Moreover, the Education Department has no issue with school districts releasing preliminary graduation rate data, officials said. The Education Department is verifying graduation data for all 17 school districts in Nevada, but ultimately, it's the district's data, said Diane Mugford, an education programs professional with the department.
State superintendent Jim Guthrie said he did not know of any law that prohibited school districts from releasing preliminary graduation rate data.
"It's amazing how people invent state laws when they don't want to give out information," he said.
Jones — who is in his second full year as superintendent — came to Las Vegas promising to bring transparency and accountability to the nation's fifth-largest school district.
He has made significant strides in this endeavor, notably by releasing report cards for all 357 schools, keeping an online journal and issuing annual white papers on the district's progress. However, the School District under Jones also has been increasingly criticized for being less than open with the community.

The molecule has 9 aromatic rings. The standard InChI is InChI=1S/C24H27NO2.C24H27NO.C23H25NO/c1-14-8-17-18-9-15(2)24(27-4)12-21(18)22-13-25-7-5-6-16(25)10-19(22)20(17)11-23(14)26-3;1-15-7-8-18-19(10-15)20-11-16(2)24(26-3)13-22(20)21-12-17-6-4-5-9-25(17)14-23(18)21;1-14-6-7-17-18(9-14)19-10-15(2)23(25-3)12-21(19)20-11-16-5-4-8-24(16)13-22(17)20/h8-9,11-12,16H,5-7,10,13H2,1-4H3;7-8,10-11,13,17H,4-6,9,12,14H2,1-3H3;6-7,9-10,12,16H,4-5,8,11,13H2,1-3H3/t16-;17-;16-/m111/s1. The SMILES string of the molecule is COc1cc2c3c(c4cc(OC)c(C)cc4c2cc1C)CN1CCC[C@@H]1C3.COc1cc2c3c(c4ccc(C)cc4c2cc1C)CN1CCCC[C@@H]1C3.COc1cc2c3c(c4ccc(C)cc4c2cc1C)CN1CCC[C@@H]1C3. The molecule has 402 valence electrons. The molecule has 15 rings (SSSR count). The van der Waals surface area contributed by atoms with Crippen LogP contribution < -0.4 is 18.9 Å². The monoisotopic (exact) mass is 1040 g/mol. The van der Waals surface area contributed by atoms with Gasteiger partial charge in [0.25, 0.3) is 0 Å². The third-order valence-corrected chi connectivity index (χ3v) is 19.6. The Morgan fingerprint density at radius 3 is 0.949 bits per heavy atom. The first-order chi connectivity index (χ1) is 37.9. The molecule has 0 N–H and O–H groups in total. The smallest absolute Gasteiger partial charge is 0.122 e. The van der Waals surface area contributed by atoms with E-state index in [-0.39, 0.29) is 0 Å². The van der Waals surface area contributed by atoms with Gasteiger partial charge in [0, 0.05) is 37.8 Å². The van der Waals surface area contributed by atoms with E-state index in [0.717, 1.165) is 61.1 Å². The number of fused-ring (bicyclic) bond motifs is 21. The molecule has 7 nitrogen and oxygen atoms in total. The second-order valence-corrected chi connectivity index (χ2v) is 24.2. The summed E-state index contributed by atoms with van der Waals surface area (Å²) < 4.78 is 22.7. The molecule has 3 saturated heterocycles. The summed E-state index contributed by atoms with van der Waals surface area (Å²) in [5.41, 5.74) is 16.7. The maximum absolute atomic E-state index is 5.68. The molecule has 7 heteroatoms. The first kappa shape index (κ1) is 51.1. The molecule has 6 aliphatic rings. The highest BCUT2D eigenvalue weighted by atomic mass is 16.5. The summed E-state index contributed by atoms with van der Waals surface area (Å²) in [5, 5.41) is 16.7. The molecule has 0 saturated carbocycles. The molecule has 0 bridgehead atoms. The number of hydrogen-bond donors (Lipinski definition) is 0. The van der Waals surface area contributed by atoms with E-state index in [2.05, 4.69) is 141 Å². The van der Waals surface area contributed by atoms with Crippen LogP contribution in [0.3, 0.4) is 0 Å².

It took the School District nine months to release traffic citation data to the Nevada Policy Research Institute, a libertarian think tank that was investigating school police issuing tickets outside of their jurisdiction.
Even the district's school-ranking system — which was heralded last year for being a transparent way for families to see how their schools performed — was criticized for not clearly disclosing the fact that a school's highest rating stands for two years.
That meant Andre Agassi College Preparatory Academy — a four-star charter school that dropped to two stars this year — remained a four-star school. That irked a couple of School Board members, who argued the district was masking its low-performing schools from the public.
"The fundamental reason for government transparency is to build trust among taxpayers, parents and constituents of a school district," Smith said. "All it takes is a little bit to erode that trust."